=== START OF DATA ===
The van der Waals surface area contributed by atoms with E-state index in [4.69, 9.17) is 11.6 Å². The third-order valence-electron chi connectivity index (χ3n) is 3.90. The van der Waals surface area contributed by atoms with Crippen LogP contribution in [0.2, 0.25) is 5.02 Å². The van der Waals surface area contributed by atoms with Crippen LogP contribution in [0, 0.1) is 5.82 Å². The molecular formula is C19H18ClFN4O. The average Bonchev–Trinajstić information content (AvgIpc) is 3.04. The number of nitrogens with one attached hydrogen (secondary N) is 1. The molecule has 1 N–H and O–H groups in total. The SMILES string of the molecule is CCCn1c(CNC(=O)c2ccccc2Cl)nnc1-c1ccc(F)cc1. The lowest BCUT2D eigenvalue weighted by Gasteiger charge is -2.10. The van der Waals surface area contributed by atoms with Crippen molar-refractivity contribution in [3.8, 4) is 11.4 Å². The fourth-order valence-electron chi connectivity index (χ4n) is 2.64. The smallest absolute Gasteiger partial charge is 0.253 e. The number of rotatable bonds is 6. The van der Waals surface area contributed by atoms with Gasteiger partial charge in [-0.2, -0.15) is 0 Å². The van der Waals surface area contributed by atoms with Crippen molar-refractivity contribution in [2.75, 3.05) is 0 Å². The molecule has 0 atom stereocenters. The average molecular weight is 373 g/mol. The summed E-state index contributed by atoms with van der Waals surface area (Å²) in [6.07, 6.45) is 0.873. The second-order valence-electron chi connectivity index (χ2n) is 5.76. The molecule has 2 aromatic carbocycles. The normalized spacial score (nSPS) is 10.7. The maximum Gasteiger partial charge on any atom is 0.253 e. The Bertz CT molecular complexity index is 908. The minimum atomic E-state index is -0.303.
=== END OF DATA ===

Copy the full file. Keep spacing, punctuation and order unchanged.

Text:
The van der Waals surface area contributed by atoms with E-state index in [4.69, 9.17) is 11.6 Å². The third-order valence-electron chi connectivity index (χ3n) is 3.90. The van der Waals surface area contributed by atoms with Crippen LogP contribution in [0.2, 0.25) is 5.02 Å². The van der Waals surface area contributed by atoms with Crippen LogP contribution in [0, 0.1) is 5.82 Å². The molecular formula is C19H18ClFN4O. The average Bonchev–Trinajstić information content (AvgIpc) is 3.04. The number of nitrogens with one attached hydrogen (secondary N) is 1. The molecule has 1 N–H and O–H groups in total. The SMILES string of the molecule is CCCn1c(CNC(=O)c2ccccc2Cl)nnc1-c1ccc(F)cc1. The lowest BCUT2D eigenvalue weighted by Gasteiger charge is -2.10. The van der Waals surface area contributed by atoms with Crippen molar-refractivity contribution in [3.8, 4) is 11.4 Å². The fourth-order valence-electron chi connectivity index (χ4n) is 2.64. The smallest absolute Gasteiger partial charge is 0.253 e. The number of rotatable bonds is 6. The van der Waals surface area contributed by atoms with Gasteiger partial charge in [-0.2, -0.15) is 0 Å². The van der Waals surface area contributed by atoms with Crippen molar-refractivity contribution in [2.75, 3.05) is 0 Å². The molecule has 0 atom stereocenters. The average molecular weight is 373 g/mol. The summed E-state index contributed by atoms with van der Waals surface area (Å²) in [6.07, 6.45) is 0.873. The second-order valence-electron chi connectivity index (χ2n) is 5.76. The molecule has 2 aromatic carbocycles. The normalized spacial score (nSPS) is 10.7. The maximum Gasteiger partial charge on any atom is 0.253 e. The Bertz CT molecular complexity index is 908. The minimum atomic E-state index is -0.303.